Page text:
“Abashed the devil stood and felt how awful goodness is and saw Virtue in her shape how lovely: and pined his loss…” — John Milton, "Paradise Lost"
Insufferable grouch that I am, some of the well-meaning sentimental advice given to young people like myself bothers me. “Be yourself,” I am told. “You do you.” While there is a certain truth to these lifeless clichés, they do little to capture what really makes one successful or fulfilled. Frankly, “doing me” sounds like a terrible idea — “me” is lazy and selfish. “Me” writes Odyssey articles at the last possible second. I do not want to be myself. I want to be something higher than myself. I want to be good.
This year, I have been studying ancient and classical literature, grappling with the pervasive question, “What is the good life?” Sadly, I am not sure that our culture has any predominant vision of the “good life” beyond a reasonable salary, a family that gets along and plenty of leisure time. In essence, what makes you happy is the good life. How shallow, I protest. I have been deeply impacted by the notion of virtue, that there are qualities that fulfill the essential function of a human being. The virtuous person does virtuous things and in so doing leads a good life. Particularly beautiful is the Christian virtue tradition, which sees the good life as one of being drawn out of the self into love for others. Virtue brings human conduct into communication with things divine.
One of my favorite examples of virtue is the journey of Frodo and Sam in "The Lord of the Rings." Frodo chooses the dark road, the one haunted with peril and toil because it is what must be done. It certainly does not make him happy. The path is long and winding. Yet Frodo is surely one of the most “good” characters we know. He leads a good life. Sam refuses to stay behind, following his friend and master to the darkest of places for the sake of doing what is right. He perceptively notes that it is the virtuous people that we remember and honor in our tales, calling us to mimic his choice of the higher road: “Those were the stories that stayed with you, that meant something even if you were too small to understand why. But I think Mr. Frodo, I do understand, I know now folk in those stories had lots of chances of turning back, only they didn't. They kept going because they were holding on to something … That there's some good in the world, Mr. Frodo, and it's worth fighting for.”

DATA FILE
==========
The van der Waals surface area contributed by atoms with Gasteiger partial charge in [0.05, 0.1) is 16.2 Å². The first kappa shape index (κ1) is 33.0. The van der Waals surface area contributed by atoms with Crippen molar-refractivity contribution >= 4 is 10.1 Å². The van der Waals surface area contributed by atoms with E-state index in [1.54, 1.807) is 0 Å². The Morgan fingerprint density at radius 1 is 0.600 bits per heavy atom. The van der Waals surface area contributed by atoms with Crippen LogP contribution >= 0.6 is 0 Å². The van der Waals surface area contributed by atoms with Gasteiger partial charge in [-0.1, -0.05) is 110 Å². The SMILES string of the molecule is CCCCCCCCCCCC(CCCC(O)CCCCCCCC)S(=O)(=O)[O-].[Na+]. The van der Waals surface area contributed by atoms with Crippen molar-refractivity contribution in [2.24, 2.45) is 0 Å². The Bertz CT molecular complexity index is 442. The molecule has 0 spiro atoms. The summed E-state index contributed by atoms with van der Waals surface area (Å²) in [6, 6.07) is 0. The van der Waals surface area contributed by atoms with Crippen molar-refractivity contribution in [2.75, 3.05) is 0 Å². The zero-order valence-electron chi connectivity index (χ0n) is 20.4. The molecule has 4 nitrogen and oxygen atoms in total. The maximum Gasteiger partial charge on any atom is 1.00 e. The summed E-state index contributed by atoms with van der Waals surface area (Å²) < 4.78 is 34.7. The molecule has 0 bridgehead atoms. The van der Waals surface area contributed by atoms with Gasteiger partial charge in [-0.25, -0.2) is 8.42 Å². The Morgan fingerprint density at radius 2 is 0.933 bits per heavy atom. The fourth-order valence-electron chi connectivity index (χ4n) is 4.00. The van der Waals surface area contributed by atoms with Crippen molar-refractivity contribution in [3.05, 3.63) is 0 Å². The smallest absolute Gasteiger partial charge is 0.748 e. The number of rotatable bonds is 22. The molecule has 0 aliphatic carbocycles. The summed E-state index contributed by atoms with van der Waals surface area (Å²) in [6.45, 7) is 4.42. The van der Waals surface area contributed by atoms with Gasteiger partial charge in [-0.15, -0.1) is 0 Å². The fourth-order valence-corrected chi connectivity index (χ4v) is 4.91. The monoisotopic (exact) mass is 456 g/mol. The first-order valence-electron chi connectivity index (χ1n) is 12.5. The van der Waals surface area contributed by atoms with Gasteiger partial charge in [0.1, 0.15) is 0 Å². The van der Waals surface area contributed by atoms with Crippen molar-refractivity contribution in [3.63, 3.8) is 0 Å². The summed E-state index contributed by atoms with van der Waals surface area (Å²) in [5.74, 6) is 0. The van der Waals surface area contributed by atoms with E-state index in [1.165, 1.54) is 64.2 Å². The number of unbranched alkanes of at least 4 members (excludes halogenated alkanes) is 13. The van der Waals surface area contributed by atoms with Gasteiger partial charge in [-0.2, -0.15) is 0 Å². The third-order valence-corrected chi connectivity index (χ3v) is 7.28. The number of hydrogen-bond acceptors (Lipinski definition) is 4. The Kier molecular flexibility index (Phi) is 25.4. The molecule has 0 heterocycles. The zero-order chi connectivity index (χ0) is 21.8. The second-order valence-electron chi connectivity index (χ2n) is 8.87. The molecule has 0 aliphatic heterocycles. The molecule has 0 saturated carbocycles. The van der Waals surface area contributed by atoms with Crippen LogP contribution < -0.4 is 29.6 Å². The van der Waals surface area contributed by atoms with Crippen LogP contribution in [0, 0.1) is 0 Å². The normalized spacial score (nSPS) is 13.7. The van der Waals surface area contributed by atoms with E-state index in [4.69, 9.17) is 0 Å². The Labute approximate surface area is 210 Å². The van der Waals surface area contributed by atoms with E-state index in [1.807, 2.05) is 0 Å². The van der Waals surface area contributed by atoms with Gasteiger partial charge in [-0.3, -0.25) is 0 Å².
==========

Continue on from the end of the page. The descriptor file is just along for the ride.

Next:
Some object that such stories of bravery and self-sacrifice are just that, stories. But open your eyes a little, and you will see that Sam was right: there really is some good holding out, even when it seems to be drowned in all the clamor of a distracted and despairing world. On the recent anniversary of the sinking of RMS Titanic in 1914, I was reminded of the heroic souls who gave up their lives in service of others. Ask yourself which life is more good, who you would want to be: the priest who refused to board a lifeboat and went down proclaiming forgiveness to those trapped on board, or the men who had to be forced at gunpoint to give up their seats to women and children? The virtuous life requires sacrifice, and it requires courage. Truly, though, it is a good life. I leave you with some words from Sir Thomas More in the movie "A Man for All Seasons":
“If we lived in a State where virtue was profitable, common sense would make us good, and greed would make us saintly. And we’d live like animals or angels in the happy land that needs no heroes. But since in fact we see that avarice, anger, envy, pride, sloth, lust and stupidity commonly profit far beyond humility, chastity, fortitude, justice and thought… why then perhaps we must stand fast a little, even at the risk of being heroes.”